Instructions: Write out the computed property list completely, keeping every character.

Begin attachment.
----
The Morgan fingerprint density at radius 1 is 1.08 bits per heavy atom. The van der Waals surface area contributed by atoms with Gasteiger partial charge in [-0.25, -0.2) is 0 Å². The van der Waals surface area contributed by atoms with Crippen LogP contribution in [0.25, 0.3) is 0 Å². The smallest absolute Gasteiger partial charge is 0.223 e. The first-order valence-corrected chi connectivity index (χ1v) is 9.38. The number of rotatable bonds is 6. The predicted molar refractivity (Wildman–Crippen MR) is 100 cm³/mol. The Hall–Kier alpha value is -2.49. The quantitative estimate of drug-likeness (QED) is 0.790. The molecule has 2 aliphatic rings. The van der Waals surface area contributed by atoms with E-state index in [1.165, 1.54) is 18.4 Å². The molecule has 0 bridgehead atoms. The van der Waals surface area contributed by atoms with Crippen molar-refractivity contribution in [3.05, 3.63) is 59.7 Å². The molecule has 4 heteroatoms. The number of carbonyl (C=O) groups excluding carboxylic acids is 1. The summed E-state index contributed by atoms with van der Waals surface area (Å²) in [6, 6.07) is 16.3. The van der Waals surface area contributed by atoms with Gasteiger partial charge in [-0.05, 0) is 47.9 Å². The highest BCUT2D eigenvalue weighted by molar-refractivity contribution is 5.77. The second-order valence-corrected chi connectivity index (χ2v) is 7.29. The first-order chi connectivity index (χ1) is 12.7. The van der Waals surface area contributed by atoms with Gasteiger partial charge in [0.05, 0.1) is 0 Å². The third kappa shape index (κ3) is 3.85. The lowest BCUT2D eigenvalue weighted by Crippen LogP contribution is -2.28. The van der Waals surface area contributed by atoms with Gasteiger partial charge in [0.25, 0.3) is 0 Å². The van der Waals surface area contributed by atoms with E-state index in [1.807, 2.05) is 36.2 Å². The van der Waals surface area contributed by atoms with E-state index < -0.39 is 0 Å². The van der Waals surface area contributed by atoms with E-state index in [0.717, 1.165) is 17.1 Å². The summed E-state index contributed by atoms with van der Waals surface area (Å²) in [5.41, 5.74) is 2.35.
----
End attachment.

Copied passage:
The Morgan fingerprint density at radius 1 is 1.08 bits per heavy atom. The van der Waals surface area contributed by atoms with Gasteiger partial charge in [-0.25, -0.2) is 0 Å². The van der Waals surface area contributed by atoms with Crippen LogP contribution in [0.25, 0.3) is 0 Å². The smallest absolute Gasteiger partial charge is 0.223 e. The first-order valence-corrected chi connectivity index (χ1v) is 9.38. The number of rotatable bonds is 6. The predicted molar refractivity (Wildman–Crippen MR) is 100 cm³/mol. The Hall–Kier alpha value is -2.49. The quantitative estimate of drug-likeness (QED) is 0.790. The molecule has 2 aliphatic rings. The van der Waals surface area contributed by atoms with E-state index in [1.165, 1.54) is 18.4 Å². The molecule has 0 bridgehead atoms. The van der Waals surface area contributed by atoms with Crippen molar-refractivity contribution in [3.05, 3.63) is 59.7 Å². The molecule has 4 heteroatoms. The number of carbonyl (C=O) groups excluding carboxylic acids is 1. The summed E-state index contributed by atoms with van der Waals surface area (Å²) in [6, 6.07) is 16.3. The van der Waals surface area contributed by atoms with Gasteiger partial charge in [-0.05, 0) is 47.9 Å². The highest BCUT2D eigenvalue weighted by molar-refractivity contribution is 5.77. The second-order valence-corrected chi connectivity index (χ2v) is 7.29. The first-order chi connectivity index (χ1) is 12.7. The van der Waals surface area contributed by atoms with Gasteiger partial charge in [0.05, 0.1) is 0 Å². The third kappa shape index (κ3) is 3.85. The lowest BCUT2D eigenvalue weighted by Crippen LogP contribution is -2.28. The van der Waals surface area contributed by atoms with Gasteiger partial charge in [0.25, 0.3) is 0 Å². The van der Waals surface area contributed by atoms with E-state index in [1.807, 2.05) is 36.2 Å². The van der Waals surface area contributed by atoms with E-state index < -0.39 is 0 Å². The van der Waals surface area contributed by atoms with E-state index in [0.717, 1.165) is 17.1 Å². The summed E-state index contributed by atoms with van der Waals surface area (Å²) in [5.41, 5.74) is 2.35.